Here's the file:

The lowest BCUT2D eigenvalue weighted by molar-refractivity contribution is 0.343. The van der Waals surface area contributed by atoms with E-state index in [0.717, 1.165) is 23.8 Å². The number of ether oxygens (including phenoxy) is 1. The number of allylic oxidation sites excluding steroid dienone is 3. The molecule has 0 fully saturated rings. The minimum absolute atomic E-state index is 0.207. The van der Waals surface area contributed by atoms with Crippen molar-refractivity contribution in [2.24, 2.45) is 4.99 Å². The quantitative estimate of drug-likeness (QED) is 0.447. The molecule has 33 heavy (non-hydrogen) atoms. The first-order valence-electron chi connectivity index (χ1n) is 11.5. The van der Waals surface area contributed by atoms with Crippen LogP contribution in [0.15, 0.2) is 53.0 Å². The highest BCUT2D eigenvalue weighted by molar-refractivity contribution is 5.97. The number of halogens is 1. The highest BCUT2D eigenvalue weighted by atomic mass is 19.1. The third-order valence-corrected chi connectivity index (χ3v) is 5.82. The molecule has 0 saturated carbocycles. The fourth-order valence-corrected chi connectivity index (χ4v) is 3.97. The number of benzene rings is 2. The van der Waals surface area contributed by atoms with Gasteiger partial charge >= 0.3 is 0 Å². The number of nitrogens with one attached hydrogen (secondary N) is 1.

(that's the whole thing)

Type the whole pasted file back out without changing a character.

The lowest BCUT2D eigenvalue weighted by molar-refractivity contribution is 0.343. The van der Waals surface area contributed by atoms with E-state index in [0.717, 1.165) is 23.8 Å². The number of ether oxygens (including phenoxy) is 1. The number of allylic oxidation sites excluding steroid dienone is 3. The molecule has 0 fully saturated rings. The minimum absolute atomic E-state index is 0.207. The van der Waals surface area contributed by atoms with Crippen molar-refractivity contribution in [2.24, 2.45) is 4.99 Å². The quantitative estimate of drug-likeness (QED) is 0.447. The molecule has 33 heavy (non-hydrogen) atoms. The first-order valence-electron chi connectivity index (χ1n) is 11.5. The van der Waals surface area contributed by atoms with Crippen LogP contribution in [0.15, 0.2) is 53.0 Å². The highest BCUT2D eigenvalue weighted by molar-refractivity contribution is 5.97. The number of halogens is 1. The highest BCUT2D eigenvalue weighted by atomic mass is 19.1. The third-order valence-corrected chi connectivity index (χ3v) is 5.82. The molecule has 0 saturated carbocycles. The fourth-order valence-corrected chi connectivity index (χ4v) is 3.97. The number of benzene rings is 2. The van der Waals surface area contributed by atoms with Gasteiger partial charge >= 0.3 is 0 Å². The number of nitrogens with one attached hydrogen (secondary N) is 1.